Housekeeping in Flanders to cost more next year

Housekeeping in Flanders to cost more next year
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Cleaning companies in Flanders are raising the rates for housekeeping services to combat increasingly slim profit margins.

“People have to understand that the service cheques serve to pay the wages of our domestic workers,” Renate Nelis of Het Poetsbureau told De Standaard.

“But there are also many direct and indirect costs associated with our operations. These costs have been rising steadily in recent years while the service cheques have remained stable all this time.”

Het Poetsbureau, which represents around 9,000 household cleaners throughout Flanders, is adding a €5 monthly service charge for administrative costs beginning in January to help make up for this. Trixxo will add one of €8 per month.

“We have no choice, because of the margin erosion,” said Jeroen Poesen, CEO of Trixxo Group. “Our margins have become smaller and smaller due to rising costs, which are not compensated by the service cheque. It is a matter of survival. I dare to put money on it: the companies that do not generate additional income will go out of business soon.”

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Nelis of Het Poetsbureau said that the increase had been “postponed as long as possible. But rising wage costs and no government support forces us to follow the others.”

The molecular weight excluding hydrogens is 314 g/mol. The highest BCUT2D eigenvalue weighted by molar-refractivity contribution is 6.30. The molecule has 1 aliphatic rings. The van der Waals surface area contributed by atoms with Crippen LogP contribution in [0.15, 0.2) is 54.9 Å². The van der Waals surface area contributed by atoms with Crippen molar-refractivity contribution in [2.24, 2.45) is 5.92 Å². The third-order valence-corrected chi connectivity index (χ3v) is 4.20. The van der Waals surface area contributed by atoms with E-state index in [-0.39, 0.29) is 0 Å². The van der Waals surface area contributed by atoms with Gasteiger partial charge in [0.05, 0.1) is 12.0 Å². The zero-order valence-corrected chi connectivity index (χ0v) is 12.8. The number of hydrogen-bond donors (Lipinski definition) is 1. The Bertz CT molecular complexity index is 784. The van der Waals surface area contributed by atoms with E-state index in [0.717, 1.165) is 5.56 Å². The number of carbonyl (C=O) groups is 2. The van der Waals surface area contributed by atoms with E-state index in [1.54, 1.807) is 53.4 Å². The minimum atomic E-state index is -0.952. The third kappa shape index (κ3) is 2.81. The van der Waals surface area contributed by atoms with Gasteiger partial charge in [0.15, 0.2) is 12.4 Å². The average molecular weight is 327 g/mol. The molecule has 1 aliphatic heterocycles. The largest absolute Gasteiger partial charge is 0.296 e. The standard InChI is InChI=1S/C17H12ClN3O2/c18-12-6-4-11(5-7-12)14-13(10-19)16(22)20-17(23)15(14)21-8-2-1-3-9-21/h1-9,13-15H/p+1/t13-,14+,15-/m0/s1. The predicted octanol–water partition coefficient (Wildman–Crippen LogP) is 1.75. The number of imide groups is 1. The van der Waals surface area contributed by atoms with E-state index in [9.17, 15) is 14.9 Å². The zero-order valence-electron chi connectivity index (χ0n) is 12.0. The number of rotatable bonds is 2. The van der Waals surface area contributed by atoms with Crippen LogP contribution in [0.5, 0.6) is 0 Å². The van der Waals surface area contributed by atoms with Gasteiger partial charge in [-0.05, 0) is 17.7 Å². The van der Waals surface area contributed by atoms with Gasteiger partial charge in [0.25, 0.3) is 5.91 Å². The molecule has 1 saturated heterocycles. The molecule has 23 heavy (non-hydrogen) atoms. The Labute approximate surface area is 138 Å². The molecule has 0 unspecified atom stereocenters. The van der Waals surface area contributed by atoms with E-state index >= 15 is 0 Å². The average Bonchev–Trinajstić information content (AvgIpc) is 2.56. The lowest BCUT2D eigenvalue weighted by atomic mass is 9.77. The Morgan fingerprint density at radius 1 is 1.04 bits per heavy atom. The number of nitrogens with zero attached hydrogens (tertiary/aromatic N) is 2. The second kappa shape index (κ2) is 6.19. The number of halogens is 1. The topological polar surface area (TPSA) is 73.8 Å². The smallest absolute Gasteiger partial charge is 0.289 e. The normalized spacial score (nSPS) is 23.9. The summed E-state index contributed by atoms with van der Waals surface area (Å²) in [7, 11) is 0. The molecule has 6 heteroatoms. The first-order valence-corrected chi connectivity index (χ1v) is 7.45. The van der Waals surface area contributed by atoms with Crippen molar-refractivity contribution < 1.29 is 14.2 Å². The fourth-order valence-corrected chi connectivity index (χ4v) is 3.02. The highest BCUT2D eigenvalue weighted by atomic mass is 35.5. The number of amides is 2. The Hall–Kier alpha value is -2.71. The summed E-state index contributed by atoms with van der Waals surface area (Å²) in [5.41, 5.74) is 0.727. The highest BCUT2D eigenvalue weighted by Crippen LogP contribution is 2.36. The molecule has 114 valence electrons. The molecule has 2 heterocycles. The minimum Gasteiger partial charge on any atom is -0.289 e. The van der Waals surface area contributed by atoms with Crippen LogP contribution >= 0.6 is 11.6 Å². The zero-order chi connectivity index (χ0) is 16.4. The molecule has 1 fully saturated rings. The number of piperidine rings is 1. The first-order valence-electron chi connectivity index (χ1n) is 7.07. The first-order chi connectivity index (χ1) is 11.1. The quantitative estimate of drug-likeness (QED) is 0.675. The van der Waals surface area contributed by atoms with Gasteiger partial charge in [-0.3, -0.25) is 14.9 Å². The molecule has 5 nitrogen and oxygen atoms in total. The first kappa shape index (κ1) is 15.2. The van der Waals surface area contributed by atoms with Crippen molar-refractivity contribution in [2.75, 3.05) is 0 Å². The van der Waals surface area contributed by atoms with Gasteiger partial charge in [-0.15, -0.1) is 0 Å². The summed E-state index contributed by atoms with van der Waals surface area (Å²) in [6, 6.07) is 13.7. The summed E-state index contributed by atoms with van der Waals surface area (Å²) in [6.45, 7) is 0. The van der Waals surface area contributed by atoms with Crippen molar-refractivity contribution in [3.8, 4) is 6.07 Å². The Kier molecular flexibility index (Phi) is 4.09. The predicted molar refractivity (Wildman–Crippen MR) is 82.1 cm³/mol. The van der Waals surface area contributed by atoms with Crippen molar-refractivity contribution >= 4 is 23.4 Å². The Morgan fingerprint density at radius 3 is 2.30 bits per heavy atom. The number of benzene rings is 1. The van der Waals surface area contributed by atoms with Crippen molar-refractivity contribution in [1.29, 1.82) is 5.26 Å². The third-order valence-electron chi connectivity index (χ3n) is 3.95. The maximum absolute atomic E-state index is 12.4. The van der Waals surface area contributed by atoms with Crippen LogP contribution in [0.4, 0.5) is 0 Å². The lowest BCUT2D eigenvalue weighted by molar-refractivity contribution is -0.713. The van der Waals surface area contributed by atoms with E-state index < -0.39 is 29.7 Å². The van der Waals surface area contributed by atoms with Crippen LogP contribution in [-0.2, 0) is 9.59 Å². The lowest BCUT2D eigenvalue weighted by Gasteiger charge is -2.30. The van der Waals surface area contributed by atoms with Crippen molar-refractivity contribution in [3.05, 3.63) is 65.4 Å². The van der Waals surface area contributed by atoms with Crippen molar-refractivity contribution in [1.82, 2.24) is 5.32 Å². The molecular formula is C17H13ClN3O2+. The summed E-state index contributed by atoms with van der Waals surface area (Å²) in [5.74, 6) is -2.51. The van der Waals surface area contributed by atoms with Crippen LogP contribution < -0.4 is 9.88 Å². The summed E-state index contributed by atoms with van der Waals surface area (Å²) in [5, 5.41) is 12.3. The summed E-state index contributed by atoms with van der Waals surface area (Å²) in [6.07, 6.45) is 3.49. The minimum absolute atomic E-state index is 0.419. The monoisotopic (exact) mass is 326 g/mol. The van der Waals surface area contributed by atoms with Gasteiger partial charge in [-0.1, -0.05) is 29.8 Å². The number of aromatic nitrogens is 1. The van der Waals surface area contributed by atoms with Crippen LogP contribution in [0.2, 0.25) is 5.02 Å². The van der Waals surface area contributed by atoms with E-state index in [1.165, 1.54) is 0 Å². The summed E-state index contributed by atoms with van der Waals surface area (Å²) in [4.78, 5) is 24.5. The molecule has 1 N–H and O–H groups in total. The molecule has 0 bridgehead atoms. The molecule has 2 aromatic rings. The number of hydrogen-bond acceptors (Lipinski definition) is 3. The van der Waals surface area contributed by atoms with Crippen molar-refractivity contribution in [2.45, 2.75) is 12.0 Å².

Service cheque system

Residents of Belgium who employ housekeepers often do it through service cheques that are subsidised by the government in order to ensure a living wage and fair working conditions for cleaning staff.

Flemish Minister of Employment Hilde Crevits (CD&V) announced that these subsidies will increase by €0.13 per service cheque. This constitutes an investment of €16 million intended to ease the financial burden that operating companies are struggling with. The indexation will also be adjusted.

“The service cheque sector is not having an easy time of it,” said Minister Crevits.

“Many companies have limited margins. I am working with the sector on a framework to prevent the costs from skyrocketing. In addition, I expect the sector itself to come to a social agreement as soon as possible for the domestic workers of thousands of families in Flanders.”

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